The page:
Top Places to go (in city)
- Margaret Island. A small island right between Buda and Pest. The 4-6 will take you right to it. Nice break from the urban jungle. There is a track around the island that makes for a scenic jog. Also, if you go before November, the fountain in the island will be synced with music, jetting multi-colored water into the sky in tempo with the music. They’ll play anything from Katie Perry to Beethoven. (Pictured Above)
- Cave climbing under the city. Under Budapest, there is a huge, labyrinth like. cave system. Beware, it’s as fun as it is intense. If you can’t do small places, then pass but otherwise it’s a great experience. It can also be a bit taxing on your body but it’s still worth it. Our tour guide was fantastic, extremely knowledgeable and friendly.
- House of Terror. It’s a museum dedicated to remembering all those who were affected by the Nazi Arrow Cross Party that took over Hungary at the end of WWII and those who the victims of the Soviet Union secret police. Very effective use of visuals to convey the horror that went on during that time. Not the cheeriest thing to do but it’s a can’t miss if you’re in Budapest.
Top Places to eat
- I made a habit of trying not to go the same place twice and there are so many good places. Most restaurants near the water are top notch and if you go near Deak Ter, there are a lot of good places their as well.
Top Events to attend
Credit: Top Budapest
- Random street fairs will appear over the city. They sell homemade goods, authentic food and some will have live music. They are easy to spot.
- Orchestral performances. There are a few in Budapest and they are fairly cheap. Try to buy a few weeks in advance because they sell out quick.
- Christmas Fairs. These are like the streets fairs but bigger, more condense and obvious with emphasis on the holidays. Great way to do some Christmas shopping for friends and family back home
Top Stores/shops to go to
- The Westend mall is a good place to get a lot of stuff at once. Very easy to get with a ton shops to buy whatever you need.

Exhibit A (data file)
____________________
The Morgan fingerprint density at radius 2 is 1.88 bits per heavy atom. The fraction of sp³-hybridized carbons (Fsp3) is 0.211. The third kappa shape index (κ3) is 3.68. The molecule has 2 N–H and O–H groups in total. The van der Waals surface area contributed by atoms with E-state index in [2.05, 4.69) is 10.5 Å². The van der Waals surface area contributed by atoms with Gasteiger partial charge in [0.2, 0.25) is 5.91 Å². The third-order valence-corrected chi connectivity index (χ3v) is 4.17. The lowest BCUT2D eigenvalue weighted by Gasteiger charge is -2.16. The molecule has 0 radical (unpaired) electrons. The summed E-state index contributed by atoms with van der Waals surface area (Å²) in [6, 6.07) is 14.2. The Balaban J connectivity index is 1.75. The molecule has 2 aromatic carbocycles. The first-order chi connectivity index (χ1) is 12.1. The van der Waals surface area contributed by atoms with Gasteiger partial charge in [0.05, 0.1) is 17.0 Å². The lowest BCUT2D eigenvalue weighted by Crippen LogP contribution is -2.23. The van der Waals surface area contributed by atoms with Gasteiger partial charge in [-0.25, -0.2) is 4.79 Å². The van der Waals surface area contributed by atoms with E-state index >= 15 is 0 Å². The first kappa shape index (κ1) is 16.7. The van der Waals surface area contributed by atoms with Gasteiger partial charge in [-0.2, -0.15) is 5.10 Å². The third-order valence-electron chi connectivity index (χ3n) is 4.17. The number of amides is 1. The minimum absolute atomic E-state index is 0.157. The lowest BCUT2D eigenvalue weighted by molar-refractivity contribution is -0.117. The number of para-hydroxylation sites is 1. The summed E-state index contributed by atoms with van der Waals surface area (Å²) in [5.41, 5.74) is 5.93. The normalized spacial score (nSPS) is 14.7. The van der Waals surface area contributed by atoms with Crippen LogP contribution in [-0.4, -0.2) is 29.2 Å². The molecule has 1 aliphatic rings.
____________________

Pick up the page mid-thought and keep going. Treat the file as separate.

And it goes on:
- Some great tourist shops near Fovam Ter, next to the school. The stuff they’ll have there won’t be as “Hungarian” as the ones you’ll find at the fairs, but the stuff they have may be more appealing to most people. Unlike the street fairs, these are opened all year around, not sporadically.
- Alexander Book shop near Oktogon is worth a visit. There is a decent size foreign section where you’ll find some English books if you’re looking for a read. Also, there was a great coffee shop located inside as well. Lots of art work, a live pianist, very classy.
Top Transportation tips
Credit: Chico Boomba
- The above ground tram, the 4-6, goes all around Budapest in a giant circle. Good way to explore the city without getting lost.
- Use the metro, it’s easy, reliable and very convenient. A month long student pass is very affordable.
- Metro doesn’t run 24 hours and above ground tram runs very infrequently late at night. If you are going out late, be prepared to walk or wait.
Top Random things to know
- To ask “do you speak English?” say “beszélsz angolul?” Most people do but it’s much more polite to ask someone first than to just to assume they do. It’s a small gesture but most people seemed to respond better if you at least acknowledge that they may not know English.
- It’s Hungarian law for restaurants to serve free tap water. If you just ask for water, they’ll charge you for it. Specify tap water and it will be free. Don’t worry, the tap water is safe to drink. We only found this out because it’s in the Hungarian Constitution, another pro about going with the Justice Program
- A lot places are English friendly, grocery stores aren’t. Translate some of the things you need and write them down before you go. Save yourself the hassle of accidentally buying duck when you wanted turkey.